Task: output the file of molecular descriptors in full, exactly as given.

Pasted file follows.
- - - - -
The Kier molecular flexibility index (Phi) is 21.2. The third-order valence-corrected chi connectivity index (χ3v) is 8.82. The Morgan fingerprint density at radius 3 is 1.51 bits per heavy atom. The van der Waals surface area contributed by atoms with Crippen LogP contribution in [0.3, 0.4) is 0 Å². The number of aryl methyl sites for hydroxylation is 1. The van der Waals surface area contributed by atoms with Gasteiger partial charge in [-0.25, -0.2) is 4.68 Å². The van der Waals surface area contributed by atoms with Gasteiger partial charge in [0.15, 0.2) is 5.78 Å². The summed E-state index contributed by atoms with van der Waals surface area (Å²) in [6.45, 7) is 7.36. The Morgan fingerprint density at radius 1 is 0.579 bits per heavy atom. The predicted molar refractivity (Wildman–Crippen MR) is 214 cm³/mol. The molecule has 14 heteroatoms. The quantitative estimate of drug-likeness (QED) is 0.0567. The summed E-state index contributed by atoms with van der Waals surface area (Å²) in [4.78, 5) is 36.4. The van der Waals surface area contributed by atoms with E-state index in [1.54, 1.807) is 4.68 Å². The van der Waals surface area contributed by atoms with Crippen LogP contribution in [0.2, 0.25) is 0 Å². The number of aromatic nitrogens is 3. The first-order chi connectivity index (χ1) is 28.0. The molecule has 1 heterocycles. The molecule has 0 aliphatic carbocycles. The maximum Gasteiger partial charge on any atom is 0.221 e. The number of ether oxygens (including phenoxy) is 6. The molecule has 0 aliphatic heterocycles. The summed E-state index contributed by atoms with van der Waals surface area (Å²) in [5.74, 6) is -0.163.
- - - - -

The Kier molecular flexibility index (Phi) is 21.2. The third-order valence-corrected chi connectivity index (χ3v) is 8.82. The Morgan fingerprint density at radius 3 is 1.51 bits per heavy atom. The van der Waals surface area contributed by atoms with Crippen LogP contribution in [0.3, 0.4) is 0 Å². The number of aryl methyl sites for hydroxylation is 1. The van der Waals surface area contributed by atoms with Gasteiger partial charge in [-0.25, -0.2) is 4.68 Å². The van der Waals surface area contributed by atoms with Gasteiger partial charge in [0.15, 0.2) is 5.78 Å². The summed E-state index contributed by atoms with van der Waals surface area (Å²) in [6.45, 7) is 7.36. The Morgan fingerprint density at radius 1 is 0.579 bits per heavy atom. The predicted molar refractivity (Wildman–Crippen MR) is 214 cm³/mol. The molecule has 14 heteroatoms. The quantitative estimate of drug-likeness (QED) is 0.0567. The summed E-state index contributed by atoms with van der Waals surface area (Å²) in [4.78, 5) is 36.4. The van der Waals surface area contributed by atoms with E-state index in [1.54, 1.807) is 4.68 Å². The van der Waals surface area contributed by atoms with Crippen LogP contribution in [0.2, 0.25) is 0 Å². The number of aromatic nitrogens is 3. The first-order chi connectivity index (χ1) is 28.0. The molecule has 1 heterocycles. The molecule has 0 aliphatic carbocycles. The maximum Gasteiger partial charge on any atom is 0.221 e. The number of ether oxygens (including phenoxy) is 6. The molecule has 0 aliphatic heterocycles. The summed E-state index contributed by atoms with van der Waals surface area (Å²) in [5.74, 6) is -0.163.